11 Conditions Related to Hand Numbness

It’s a terrible feeling. Your hands go numb and sometimes feel tingly. It could be isolated to one hand or it could be both. It could happen while you’re awake or asleep, but you’re not sure why.

Your numbness might manifest as a tingling sensation, loss of feeling, or burning. True enough, sleeping in a weird position may cause temporary hand numbness, as can poor circulation. When it happens more frequently however, then it’s usually a sign of nerve damage.

A number of conditions could be the source of hand numbness, and we take a look at a few causes below. If you haven’t been checked out by a doctor for this recurring issue, then it’s time!

  1. Raynaud’s

    Raynaud’s is a disorder that causes the blood vessels to narrow, and commonly restricts blood flow to the digits. Changes in temperature (usually colder) can cause the arteries to constrict, blocking blood flow to the fingers (or toes). Numbness, tingling, and burning sensations are common symptoms.

  2. Multiple Sclerosis

    Multiple sclerosis is a disease that affects the central nervous system, but can show itself with a myriad of symptoms. An early warning sign of MS is numbness or tingling in the hands and fingers.

  3. Vitamin B-12 Defiency

    Within a couple of months, a B-12 deficiency can cause severe symptoms in the body including numbness in the hands. If you’re experiencing the pins-and-needles effect, you might need to up your vitamin B-12 intake.

  4. Pinched Nerve

    A pinched nerve can occur anywhere in the body – spine, elbow, or wrist – leading to numbness in the hands or a few fingers. For example, a pinched ulnar nerve is linked to feelings of numbness in the pinky and ring fingers. A pinched nerve in the neck can affect an entire arm and hand.

  5. Carpal Tunnel

    One of the main causes of hand numbness is carpal tunnel syndrome. Pressure on the median nerve that runs through a tunnel in the wrist leads to carpal tunnel. Symptoms include numbness, tingling, or weakness in the affected hand, forearm or wrist. It may be worse at night.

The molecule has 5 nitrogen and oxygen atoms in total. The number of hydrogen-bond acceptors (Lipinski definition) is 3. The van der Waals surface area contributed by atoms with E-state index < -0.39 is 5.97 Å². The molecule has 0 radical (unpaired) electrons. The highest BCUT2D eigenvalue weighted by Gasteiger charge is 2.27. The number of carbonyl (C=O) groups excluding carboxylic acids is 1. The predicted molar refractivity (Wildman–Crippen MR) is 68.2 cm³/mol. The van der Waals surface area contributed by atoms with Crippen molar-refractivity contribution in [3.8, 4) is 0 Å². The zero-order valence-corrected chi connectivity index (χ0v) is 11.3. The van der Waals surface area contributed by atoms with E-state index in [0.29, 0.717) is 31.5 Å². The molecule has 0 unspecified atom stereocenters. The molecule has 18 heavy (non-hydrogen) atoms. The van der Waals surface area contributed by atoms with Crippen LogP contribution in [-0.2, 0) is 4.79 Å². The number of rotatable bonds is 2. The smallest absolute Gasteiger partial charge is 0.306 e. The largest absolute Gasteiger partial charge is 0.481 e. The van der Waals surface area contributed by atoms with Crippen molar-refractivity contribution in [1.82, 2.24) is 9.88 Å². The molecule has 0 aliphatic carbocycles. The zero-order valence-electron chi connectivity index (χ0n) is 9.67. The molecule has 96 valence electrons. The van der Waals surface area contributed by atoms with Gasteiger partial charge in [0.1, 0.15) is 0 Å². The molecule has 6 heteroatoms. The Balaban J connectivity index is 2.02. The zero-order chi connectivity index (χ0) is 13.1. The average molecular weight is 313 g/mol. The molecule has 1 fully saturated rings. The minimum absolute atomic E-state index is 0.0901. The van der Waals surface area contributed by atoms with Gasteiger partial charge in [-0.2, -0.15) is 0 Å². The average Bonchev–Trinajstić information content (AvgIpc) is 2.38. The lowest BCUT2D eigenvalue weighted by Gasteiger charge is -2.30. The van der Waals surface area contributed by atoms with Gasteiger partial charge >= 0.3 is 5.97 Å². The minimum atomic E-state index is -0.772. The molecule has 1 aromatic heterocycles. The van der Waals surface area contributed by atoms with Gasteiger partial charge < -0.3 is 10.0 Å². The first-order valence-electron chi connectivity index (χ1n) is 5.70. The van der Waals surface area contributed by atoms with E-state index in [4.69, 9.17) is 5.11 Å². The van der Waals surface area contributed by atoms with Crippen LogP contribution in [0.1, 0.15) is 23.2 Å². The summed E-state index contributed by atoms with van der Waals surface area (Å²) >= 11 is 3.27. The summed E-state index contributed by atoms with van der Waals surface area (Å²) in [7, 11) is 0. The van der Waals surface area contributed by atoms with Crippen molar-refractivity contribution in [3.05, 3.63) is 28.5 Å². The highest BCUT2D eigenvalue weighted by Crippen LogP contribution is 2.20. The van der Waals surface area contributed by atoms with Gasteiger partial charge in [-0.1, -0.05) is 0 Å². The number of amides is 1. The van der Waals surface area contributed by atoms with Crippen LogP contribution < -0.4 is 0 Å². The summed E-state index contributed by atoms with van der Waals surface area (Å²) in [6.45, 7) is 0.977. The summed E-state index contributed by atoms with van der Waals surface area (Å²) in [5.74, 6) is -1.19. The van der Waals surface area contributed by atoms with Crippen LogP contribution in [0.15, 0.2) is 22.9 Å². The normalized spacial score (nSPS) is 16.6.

Injury, diseases like diabetes, or repetitive movement can cause carpal tunnel. High risk factors include heavy use of the wrists (computers, phones, gardening, musicians, driving with a tight grip), pregnancy, heredity, obesity, or being female. Treatment may include injections, surgery, or physical exercises.

  6. Stroke

    It’s important to recognize the signs of a stroke or transient ischemic attack (mini stroke) so you can seek immediate medical attention. Some people experience sudden numbness on one side of the body, in the arm and hand.

    With a mini stroke, numbness or tingling may appear before the actual onset of a stroke. If this symptom shows up out of nowhere, seek emergency assistance right away!

  7. Underactive Thyroid

    Hypothyroidism (when the thyroid is not producing enough thyroid hormone) can cause nerve damage over time if left untreated. An underactive thyroid is connected to carpal tunnel and inflammation that contributes to peripheral neuropathy. Weakness or numbness in your hand(s) may be a result of or sign of a thyroid issue.

  8. Diabetes

    High blood sugar caused by diabetes can lead to diabetic neuropathy. With this condition, you may have numbness, tingling, or burning in the hands. Symptoms may show up gradually and worsen over time. Treatments typically include medication, exercise, or acupuncture, or dietary changes.

  9. Infections

    Viral or bacterial infections in the bloodstream can impact the nerves. Even an abscessed tooth can cause tingling or numbness in your hand! A respiratory or gastrointestinal infection can lead to Guillain-Barré syndrome, which causes tingling and numbness in the hands or arms.

    Additionally, diseases like Lyme’s, HIV, meningitis, or others caused by bacteria and viruses often cause numbness in the hands.

  10. Injury

    Injuries to your hands, wrists, neck, arms, or shoulders can directly cause pain or numbness in the hands. In some cases, it won’t be noticeable until weeks or months after the actual injury. Interconnected nerves in the upper body that are damaged from injury can affect the hands. Speak with your doctor about treatment options.

  11. Menopause

    Hormonal changes that occur during menopause can affect the nerves, causing numbness and tingling in the hands (or other extremities). For many women, the feeling comes and goes while performing normal activities. In others, it may happen while asleep.


Other causes of hand numbness include arthritis, cysts, or alcoholism. Pinpointing the cause of your numbness issue can help you find effective treatment. Though non-traditional remedies like exercise, massage, supplementation, or acupuncture may provide relief, other cases may require conventional medical treatments.

Speak with your health care practitioner if you’re experiencing frequent hand numbness and tingling!

Dartmouth University
Harvard Medical School
Mayo Clinic